Following GOLD guidelines, patients were treated with nebulized salbutamol, ipratropium bromide and budesonide, intravenous prednisolone at a dose of 30–40mg daily. Duration of intravenous therapy was 4 days. On day 4, patients were switched to an oral tapering schedule of prednisolone. Antibiotics were administered if bacterial infection was suspected (patient-reported sputum purulence) and adjusted according to antimicrobial susceptibilities, when available.

Mechanical ventilation was started by the attending physician for indications such as respiratory arrest, deterioration in level of consciousness, and increasing partial pressure of carbon dioxide (PaCO2), despite optimal pharmacological treatment. Non-invasive ventilation was used initially whenever possible and indicated. Decisions regarding admission or transfer to ICU were taken by the treating unit.

Patients Follow-up

Patients were followed from the day of discharge until September 29, 2012 or the day of readmission, if earlier. The primary study outcome was readmission for AECOPD.

Patients were monitored monthly by telephone to document the occurrence of AECOPD hospitalization. At each telephone contact, a short questionnaire was administered to assess the change in respiratory symptoms and medical interventions in the past month. Patients were also encouraged to report to their attending physicians whenever they experienced symptom worsening. An event-based exacerbation was confirmed if patients experienced at least 1 key symptom worsening plus a change in at least 1 of 3 medications (antibiotics, corticosteroid, and bronchodilator). The end of an exacerbation episode was determined when patients’ symptoms improved and returned to their pre-episode status for at least 3 days, or when the symptoms improved and remained stable for at least 3 days. Readmission within 14 days of the previous discharge was not included in the final analysis, in order to distinguish relapse (symptom fluctuation in the same episode) from recurrence of exacerbations.19,20 The need for hospitalization was determined according to GOLD (Fig. 1).

Fig. 1.

Study flow chart. *A total of 173 eligible patients were included in this study, of whom 45 were withdrawn due to exclusion criteria, 33 died before any readmission, and 9 had relapse within 14 days of discharge. Accordingly, a total of 86 patients were included in the final analysis.

(0.12MB).
Patient Sampling and Sample Processing

Patient sputum and plasma samples were collected on the day of admission, prior to initial treatment and, at discharge (day 10–14). Spontaneous sputum was used; when no spontaneous sputum was available, induced sputum was collected, according to a previous study on the equivalence of induced and spontaneous samples for assessment of airway inflammatory markers.19 Of the sputum samples taken, 97% were spontaneous. Samples was confirmed as valid if there were >25 polymorphonuclear leukocytes and <10 squamous cells present on Gram stain on low power (100×) magnification.21,22 Sputum samples were processed within 2h of collection and divided into two aliquots. One sample was processed with phosphate-buffered saline (PBS),14,23 cytospins were prepared, and cell-free supernatant was collected and stored in aliquots at −80°C pending analysis of soluble mediators. Differential cell counts were performed on May Grünwald Giemsa stained cytospins in a blinded fashion. Quantitative sputum cultures were performed using the second sample, according to previously described methods.12 Bacterial agents were classified as potentially pathogenic microorganisms (PPMs) or non-PPMs. Only PPM growth at thresholds higher than 105 colony-forming units for Streptococcus pneumoniae and 106 colony-forming units for other isolates was considered significant. Peripheral venous blood (7ml) was collected in a Vacutainer tube (BD Diagnostics, NJ, USA) and centrifuged at 6716 G for 10min at 4°C. Plasma was then separated and stored at −80°C until further analysis.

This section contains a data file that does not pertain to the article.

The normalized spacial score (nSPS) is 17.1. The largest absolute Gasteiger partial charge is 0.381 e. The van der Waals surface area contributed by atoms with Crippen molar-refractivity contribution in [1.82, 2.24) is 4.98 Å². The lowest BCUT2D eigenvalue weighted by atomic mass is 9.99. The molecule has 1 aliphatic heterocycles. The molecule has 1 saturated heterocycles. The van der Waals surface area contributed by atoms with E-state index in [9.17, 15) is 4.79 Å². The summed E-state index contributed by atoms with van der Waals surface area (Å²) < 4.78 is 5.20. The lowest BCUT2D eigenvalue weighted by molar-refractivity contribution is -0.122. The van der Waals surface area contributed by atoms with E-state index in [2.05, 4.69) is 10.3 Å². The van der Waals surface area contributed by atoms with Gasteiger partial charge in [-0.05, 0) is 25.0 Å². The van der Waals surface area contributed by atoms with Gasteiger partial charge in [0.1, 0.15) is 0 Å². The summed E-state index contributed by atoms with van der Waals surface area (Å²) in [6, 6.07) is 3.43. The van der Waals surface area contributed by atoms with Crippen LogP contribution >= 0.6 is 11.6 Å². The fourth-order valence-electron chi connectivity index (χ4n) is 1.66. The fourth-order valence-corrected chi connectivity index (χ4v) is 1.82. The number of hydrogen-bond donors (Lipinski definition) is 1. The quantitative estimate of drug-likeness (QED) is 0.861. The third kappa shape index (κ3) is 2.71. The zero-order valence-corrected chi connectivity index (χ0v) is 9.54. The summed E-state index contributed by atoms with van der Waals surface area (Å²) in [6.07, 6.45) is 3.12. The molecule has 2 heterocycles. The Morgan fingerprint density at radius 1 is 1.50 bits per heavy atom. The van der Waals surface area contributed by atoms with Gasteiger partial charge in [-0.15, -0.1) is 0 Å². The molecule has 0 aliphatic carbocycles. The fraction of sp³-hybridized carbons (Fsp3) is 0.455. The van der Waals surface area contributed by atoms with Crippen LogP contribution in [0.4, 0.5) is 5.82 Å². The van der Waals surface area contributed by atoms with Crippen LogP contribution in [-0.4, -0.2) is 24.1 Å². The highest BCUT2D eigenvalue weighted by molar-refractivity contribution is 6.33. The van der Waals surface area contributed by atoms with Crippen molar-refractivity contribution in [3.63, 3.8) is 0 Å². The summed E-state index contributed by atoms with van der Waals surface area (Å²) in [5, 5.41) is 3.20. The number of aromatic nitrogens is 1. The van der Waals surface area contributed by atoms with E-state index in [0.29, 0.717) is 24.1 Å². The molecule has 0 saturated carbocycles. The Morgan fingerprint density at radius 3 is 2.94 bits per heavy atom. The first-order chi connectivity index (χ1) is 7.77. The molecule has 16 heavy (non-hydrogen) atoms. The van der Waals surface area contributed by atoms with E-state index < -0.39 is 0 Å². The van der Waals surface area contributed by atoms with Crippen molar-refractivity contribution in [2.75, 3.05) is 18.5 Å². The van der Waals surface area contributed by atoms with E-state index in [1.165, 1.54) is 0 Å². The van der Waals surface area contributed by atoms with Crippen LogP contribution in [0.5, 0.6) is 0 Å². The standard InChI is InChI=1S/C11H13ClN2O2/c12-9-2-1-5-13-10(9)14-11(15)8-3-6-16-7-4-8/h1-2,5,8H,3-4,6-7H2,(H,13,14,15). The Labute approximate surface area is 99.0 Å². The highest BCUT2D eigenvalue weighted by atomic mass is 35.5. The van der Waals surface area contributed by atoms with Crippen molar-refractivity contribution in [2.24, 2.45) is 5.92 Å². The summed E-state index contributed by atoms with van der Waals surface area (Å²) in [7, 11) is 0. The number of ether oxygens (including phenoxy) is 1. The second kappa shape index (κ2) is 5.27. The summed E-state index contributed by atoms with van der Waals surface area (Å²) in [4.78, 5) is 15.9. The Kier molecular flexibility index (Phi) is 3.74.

Statistical Analysis

Statistical analysis was performed using SPSS version 11.5.0. Data were not normally distributed and nonparametric statistics were therefore used. Categorical variables are presented as n (%). Numerical variables are presented as median (interquartile ranges) for skewed numerical data. Wilcoxon's signed rank test was used for analysis of paired data, and the Mann–Whitney U test was used for paired group analysis. Categorical outcome variables were analyzed using Fisher probabilities. Statistically significance was set at P<.05.

Exploration of variables independently associated with readmission was conducted using a binary logistic model. Readmission was used as the dependent variable. Factors associated with readmission in the univariate analysis (P<.10) were used in a binary logistic regression predictive model. A P-value of less than .05 in the multivariate model was considered statistically significant.

ResultsPatient Characteristics

A total of 173 eligible patients were included in the study. However, 45 patients were subsequently excluded due to pneumonia (n=6); congestive cardiac failure or left ventricular failure at admission (n=5); pulmonary embolism (n=3); need for intubation at admission (n=14); length of stay (LOS) longer than 30 days (n=5); having received systemic CS for their exacerbation for more than 48h (n=5). Seven patients had “long-term oral corticosteroid use” and were also excluded. Eleven of the 173 patients recruited did not survive the recruitment admission. Twenty-two patients died without having a readmission due to COPD exacerbation during the follow-up period and were excluded from the study of risk factors for a COPD readmission. Nine patients had relapse within 14 days of discharge. Therefore, a total of 86 patients were included in the final analysis; 47 patients (54.7%) were readmitted for AECOPD at least once during the 12 months following the index admission. Table 1 shows the characteristics of the groups. Compared with the no-readmission group, the readmission group comprised older patients; more patients with frequency of exacerbation in previous year ≥2; higher stable-status CAT value; more patients in GOLD group D; and more patients with diabetes.